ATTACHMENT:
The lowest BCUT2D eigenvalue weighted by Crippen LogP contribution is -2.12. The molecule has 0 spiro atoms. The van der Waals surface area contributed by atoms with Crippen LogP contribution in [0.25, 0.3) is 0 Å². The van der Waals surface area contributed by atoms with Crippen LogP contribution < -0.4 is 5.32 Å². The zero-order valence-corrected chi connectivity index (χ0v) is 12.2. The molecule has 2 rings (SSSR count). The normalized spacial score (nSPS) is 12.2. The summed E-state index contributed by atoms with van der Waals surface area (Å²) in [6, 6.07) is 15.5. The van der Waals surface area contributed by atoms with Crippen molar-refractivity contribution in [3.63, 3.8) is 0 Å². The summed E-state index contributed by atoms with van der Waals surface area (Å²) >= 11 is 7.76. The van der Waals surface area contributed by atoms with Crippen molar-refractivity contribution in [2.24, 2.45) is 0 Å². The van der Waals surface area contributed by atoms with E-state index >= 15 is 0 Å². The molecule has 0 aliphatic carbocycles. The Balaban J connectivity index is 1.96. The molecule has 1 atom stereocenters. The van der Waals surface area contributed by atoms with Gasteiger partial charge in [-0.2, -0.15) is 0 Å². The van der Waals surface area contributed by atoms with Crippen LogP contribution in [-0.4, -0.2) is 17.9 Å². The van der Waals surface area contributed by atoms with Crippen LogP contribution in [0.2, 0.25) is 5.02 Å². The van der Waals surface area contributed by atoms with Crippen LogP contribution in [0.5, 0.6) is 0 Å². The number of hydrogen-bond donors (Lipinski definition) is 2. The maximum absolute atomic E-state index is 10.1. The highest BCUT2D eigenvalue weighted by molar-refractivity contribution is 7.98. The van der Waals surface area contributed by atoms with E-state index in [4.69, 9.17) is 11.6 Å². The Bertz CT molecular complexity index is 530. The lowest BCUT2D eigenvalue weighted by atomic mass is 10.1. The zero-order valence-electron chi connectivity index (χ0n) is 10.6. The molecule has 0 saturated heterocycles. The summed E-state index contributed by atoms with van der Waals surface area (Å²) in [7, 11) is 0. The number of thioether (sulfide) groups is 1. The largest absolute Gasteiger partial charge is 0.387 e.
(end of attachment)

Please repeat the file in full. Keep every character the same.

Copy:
The lowest BCUT2D eigenvalue weighted by Crippen LogP contribution is -2.12. The molecule has 0 spiro atoms. The van der Waals surface area contributed by atoms with Crippen LogP contribution in [0.25, 0.3) is 0 Å². The van der Waals surface area contributed by atoms with Crippen LogP contribution < -0.4 is 5.32 Å². The zero-order valence-corrected chi connectivity index (χ0v) is 12.2. The molecule has 2 rings (SSSR count). The normalized spacial score (nSPS) is 12.2. The summed E-state index contributed by atoms with van der Waals surface area (Å²) in [6, 6.07) is 15.5. The van der Waals surface area contributed by atoms with Crippen molar-refractivity contribution in [3.63, 3.8) is 0 Å². The summed E-state index contributed by atoms with van der Waals surface area (Å²) >= 11 is 7.76. The van der Waals surface area contributed by atoms with Crippen molar-refractivity contribution in [2.24, 2.45) is 0 Å². The van der Waals surface area contributed by atoms with E-state index >= 15 is 0 Å². The molecule has 0 aliphatic carbocycles. The Balaban J connectivity index is 1.96. The molecule has 1 atom stereocenters. The van der Waals surface area contributed by atoms with Gasteiger partial charge in [-0.2, -0.15) is 0 Å². The van der Waals surface area contributed by atoms with Crippen LogP contribution in [-0.4, -0.2) is 17.9 Å². The van der Waals surface area contributed by atoms with Crippen LogP contribution in [0.2, 0.25) is 5.02 Å². The van der Waals surface area contributed by atoms with Crippen LogP contribution in [0.5, 0.6) is 0 Å². The number of hydrogen-bond donors (Lipinski definition) is 2. The maximum absolute atomic E-state index is 10.1. The highest BCUT2D eigenvalue weighted by molar-refractivity contribution is 7.98. The van der Waals surface area contributed by atoms with E-state index in [4.69, 9.17) is 11.6 Å². The Bertz CT molecular complexity index is 530. The lowest BCUT2D eigenvalue weighted by atomic mass is 10.1. The zero-order valence-electron chi connectivity index (χ0n) is 10.6. The molecule has 0 saturated heterocycles. The summed E-state index contributed by atoms with van der Waals surface area (Å²) in [7, 11) is 0. The number of thioether (sulfide) groups is 1. The largest absolute Gasteiger partial charge is 0.387 e.